As director of Generation Joshua, I work with thousands of teens
across the nation. At one of our events, a student tapped me on the shoulder
and asked if we could talk. Ten minutes of trivialities passed before he worked
up his courage to tell me what was really on his mind.
“I hate you. You’re a
hypocrite. You say you love me, but no one really loves me.”
The GenJ staff and I
confused him, he said. He assumed all Christians were hypocrites. His parents
were Christians, and he thought he knew what that meant. But my team and I also
said we were Christians—and we were different from what he expected. To him,
our Christianity and his parents’ Christianity were worlds apart.
We talked for almost six
hours. As I listened, I saw a familiar pattern repeat itself.
This young man had come
to believe that his whole world was governed by rigid rules. If he broke those
rules, he would face the consequences. The rules were clear and the
consequences were consistent, but that was all there was. His entire
understanding of his relationship with his parents, as well as his relationship
with God, had been reduced to a series of if-then statements.
As a result, the young
man believed that everything in life, including his parents’ love, was
dependent on his own actions. During our conversation he could not think of a
single example of unconditional love that had been shown to him in his life. I
have no doubt that he had received such unconditional love; my point is that he
was unable to recognize it.
I have seen this example
repeated again and again as I work with teens across America. There was the boy
who told us how he used to cut himself because it gave him one small part of
his life where he felt he could determine the consequences. There was the girl
who abandoned her faith because all she had experienced was judgment, and the
boy who felt that attempting suicide was the only way to get empathy. And there
was the young man who killed himself because he believed that no one, not even
his parents, loved him.
Again and again I meet
broken young men and women who are drowning under a tidal wave of crushing
rules and expectations, just as they are finishing high school and trying to
enter adulthood. The result is often manifested in severe depression,
self-destructive behavior (such as cutting), involvement in witchcraft, or suicidal
I don’t think these
extreme situations happen because of strict parenting. Having clearly defined,
consistently applied rules in the home is not the problem. The problem is when
relationships are contingent on the rules.
In responding to student
crises over my past seven years at Generation Joshua, I’ve seen a common theme.
In most of these cases, the students do not believe that their parents love
them, or else they are convinced that their parents’ love is conditional. When
I get the opportunity to talk to their parents, it is usually clear that they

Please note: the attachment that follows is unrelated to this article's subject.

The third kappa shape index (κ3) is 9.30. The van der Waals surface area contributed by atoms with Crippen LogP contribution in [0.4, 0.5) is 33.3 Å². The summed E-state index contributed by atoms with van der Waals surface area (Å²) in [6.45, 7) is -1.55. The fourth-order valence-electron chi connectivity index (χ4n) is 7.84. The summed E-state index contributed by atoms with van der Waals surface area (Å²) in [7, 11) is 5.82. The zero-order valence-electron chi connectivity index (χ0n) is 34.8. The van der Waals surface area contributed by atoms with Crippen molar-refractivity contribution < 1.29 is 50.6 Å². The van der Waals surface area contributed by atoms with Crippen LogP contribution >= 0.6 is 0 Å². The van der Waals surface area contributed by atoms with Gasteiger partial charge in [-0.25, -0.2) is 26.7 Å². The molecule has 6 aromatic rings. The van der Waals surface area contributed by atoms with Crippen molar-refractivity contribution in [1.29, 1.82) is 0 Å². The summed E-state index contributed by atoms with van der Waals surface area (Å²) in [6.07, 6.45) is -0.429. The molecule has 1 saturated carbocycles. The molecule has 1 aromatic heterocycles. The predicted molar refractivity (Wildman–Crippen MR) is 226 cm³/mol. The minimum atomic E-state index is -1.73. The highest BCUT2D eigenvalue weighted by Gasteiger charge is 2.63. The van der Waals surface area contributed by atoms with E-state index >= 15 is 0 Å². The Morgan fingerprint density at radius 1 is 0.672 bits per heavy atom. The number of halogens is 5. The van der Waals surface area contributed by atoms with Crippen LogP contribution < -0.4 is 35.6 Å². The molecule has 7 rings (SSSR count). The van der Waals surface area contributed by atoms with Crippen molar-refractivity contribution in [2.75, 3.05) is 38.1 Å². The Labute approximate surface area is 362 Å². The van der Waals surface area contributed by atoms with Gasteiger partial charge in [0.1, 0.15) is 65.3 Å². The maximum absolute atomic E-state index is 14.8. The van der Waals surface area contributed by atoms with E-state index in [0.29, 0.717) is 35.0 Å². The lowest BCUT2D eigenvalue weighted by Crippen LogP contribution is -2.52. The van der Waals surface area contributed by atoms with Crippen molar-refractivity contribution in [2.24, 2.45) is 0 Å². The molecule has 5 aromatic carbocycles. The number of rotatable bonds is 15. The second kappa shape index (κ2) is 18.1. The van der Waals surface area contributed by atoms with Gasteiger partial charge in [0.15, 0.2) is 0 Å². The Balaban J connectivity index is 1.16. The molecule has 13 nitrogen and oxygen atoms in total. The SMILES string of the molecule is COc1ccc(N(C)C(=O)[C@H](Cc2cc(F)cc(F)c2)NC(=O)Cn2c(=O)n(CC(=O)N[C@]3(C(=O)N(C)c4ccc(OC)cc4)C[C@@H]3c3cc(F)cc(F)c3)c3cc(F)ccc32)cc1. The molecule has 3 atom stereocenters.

deeply love their children. But they have not included regular, tangible
demonstrations of unconditional love in their parenting. The love is there—but
the children never get the chance to see it.
We pour our energy into
raising our children, conscientiously trying
to discipline and educate them so they can have responsible, rewarding lives. We push ourselves to make sure we
teach our children that actions have consequences, and that lesson is crucial.
But sometimes I think we don’t make an equal effort to demonstrate
unconditional love to our children. I find it ironic that, as a person whose
life has been changed by Jesus Christ’s extreme act of unsolicited love and
unexpected grace, I still find it so hard to always show that same love to my
Sometimes when I
recognize that I should be showing more grace and
love to my children, I also find myself concerned that doing so will undermine
my attempts to teach discipline. This is the wrong way of thinking, and often
stems from an unclear definition of grace. In The
Knowledge of the Holy, A. W. Tozer
defines grace as “the good pleasure of God that inclines him to bestow benefits
on the undeserving.” I simplify that to say that grace in parenting is the idea
of unmerited favor toward my children.
Grace is the natural outworking of unconditional love. If
we love our children, we should be looking for opportunities to show them
grace. I should not be so obsessed with making sure my children recognize the
consequences of sin that I neglect to show them the amazing power of grace and
unconditional love. Teaching consequences without ever showing grace will crush
the joy, and often the faith, out of our children.
Look for moments when you
can show grace and love in your children’s lives, then take those opportunities
and explain them. God’s unconditional love may be the most powerful lesson our
children learn from us.
For the young man I spoke
with that day, experiencing unconditional love resulted in a new faith in God.
That change led to a restoration of relationship with his parents as well. For
him, love was the most important lesson he needed.
Joel Grewe is
the director of HSLDA’s
Generation Joshua. He and his wife, Christie, have three young sons.